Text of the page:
You will learn: the molecular basis of disease; how complex data generated in medical sciences are analysed, interpreted and communicated by the healthcare sector; how well-designed clinical trials can be used to test and verify the efficacy of new procedures and treatment options.

The majority of this learning and application will occur in the real world in our medical research and hospital environment: the translational research hub at The University of Sydney Westmead campus.

Requirements for completion

A major in Applied Medical Science requires 48 credit points, consisting of:

(i) 12 credit points of 1000-level core units
(ii) 12 credit points of 2000-level core units according to the following rules:
(a) 12 credit points of 2000-level core units or
(b) 12 credit points of 2000-level MEDS coded alternative core units for students in the Medical Science stream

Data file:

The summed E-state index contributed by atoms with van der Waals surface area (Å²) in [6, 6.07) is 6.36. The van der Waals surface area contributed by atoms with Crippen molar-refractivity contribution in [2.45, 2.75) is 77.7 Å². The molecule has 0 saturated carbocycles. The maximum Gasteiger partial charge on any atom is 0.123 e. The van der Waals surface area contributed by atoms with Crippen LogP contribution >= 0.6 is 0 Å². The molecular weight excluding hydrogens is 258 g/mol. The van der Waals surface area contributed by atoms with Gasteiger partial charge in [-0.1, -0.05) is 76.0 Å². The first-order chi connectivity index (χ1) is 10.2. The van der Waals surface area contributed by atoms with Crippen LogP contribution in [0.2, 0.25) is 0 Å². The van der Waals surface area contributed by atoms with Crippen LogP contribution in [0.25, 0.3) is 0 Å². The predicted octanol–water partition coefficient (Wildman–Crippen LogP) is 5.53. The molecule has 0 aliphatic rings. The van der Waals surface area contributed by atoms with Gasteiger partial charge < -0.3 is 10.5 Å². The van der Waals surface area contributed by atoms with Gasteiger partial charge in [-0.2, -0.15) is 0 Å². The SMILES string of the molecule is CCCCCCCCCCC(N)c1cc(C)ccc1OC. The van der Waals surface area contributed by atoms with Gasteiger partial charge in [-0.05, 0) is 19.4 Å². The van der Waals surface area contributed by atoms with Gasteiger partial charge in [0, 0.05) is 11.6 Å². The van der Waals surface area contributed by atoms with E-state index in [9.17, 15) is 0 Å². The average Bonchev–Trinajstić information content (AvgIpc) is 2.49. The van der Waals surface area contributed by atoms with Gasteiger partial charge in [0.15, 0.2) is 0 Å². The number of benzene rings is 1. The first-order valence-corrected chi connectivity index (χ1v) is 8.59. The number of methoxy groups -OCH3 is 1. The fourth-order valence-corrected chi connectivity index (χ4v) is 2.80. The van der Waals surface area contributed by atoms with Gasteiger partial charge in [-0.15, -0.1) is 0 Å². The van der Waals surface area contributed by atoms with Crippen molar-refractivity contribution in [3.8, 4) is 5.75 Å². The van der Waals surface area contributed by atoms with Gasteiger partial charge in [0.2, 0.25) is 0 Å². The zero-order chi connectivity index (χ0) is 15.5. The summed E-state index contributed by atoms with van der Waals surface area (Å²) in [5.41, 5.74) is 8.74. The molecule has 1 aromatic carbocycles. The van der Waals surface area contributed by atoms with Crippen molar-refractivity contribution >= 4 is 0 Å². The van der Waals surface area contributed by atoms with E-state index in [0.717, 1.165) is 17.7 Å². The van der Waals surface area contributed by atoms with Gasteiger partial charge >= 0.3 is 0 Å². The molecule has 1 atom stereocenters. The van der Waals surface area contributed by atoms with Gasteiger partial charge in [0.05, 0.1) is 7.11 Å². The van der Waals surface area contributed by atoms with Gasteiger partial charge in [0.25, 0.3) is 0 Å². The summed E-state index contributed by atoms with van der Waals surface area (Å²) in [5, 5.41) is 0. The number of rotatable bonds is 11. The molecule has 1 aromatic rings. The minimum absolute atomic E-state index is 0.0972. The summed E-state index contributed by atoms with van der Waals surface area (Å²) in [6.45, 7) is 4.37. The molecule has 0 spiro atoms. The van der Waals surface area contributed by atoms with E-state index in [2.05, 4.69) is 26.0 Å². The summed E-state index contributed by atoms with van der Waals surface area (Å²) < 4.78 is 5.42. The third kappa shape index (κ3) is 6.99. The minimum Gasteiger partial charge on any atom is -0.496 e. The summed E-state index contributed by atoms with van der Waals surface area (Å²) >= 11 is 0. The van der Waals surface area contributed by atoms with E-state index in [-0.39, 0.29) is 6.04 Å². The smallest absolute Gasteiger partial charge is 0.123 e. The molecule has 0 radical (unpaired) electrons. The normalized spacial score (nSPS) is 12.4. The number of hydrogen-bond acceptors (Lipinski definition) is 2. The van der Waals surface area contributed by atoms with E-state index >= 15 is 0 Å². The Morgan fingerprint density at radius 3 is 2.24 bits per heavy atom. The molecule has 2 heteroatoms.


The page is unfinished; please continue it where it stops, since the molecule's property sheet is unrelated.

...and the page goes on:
(iii) 18 credit points of 3000-level core units
(iv) 6 credit points of 3000-level interdisciplinary project units

A minor in Applied Medical Science requires 36 credit points, consisting of:

(i) 12 credit points of 1000-level core units
(ii) 12 credit points of 2000-level core units according to the following rules:
(a) 12 credit points of 2000-level core units or
(b) 12 credit points of 2000-level MEDS coded alternative units for students in the Medical Science stream
(iii) 12 credit points of 3000-level selective units

First year

BIOL1XX7 From Molecules to Ecosystems and CHEM1XX1 Chemistry 1A.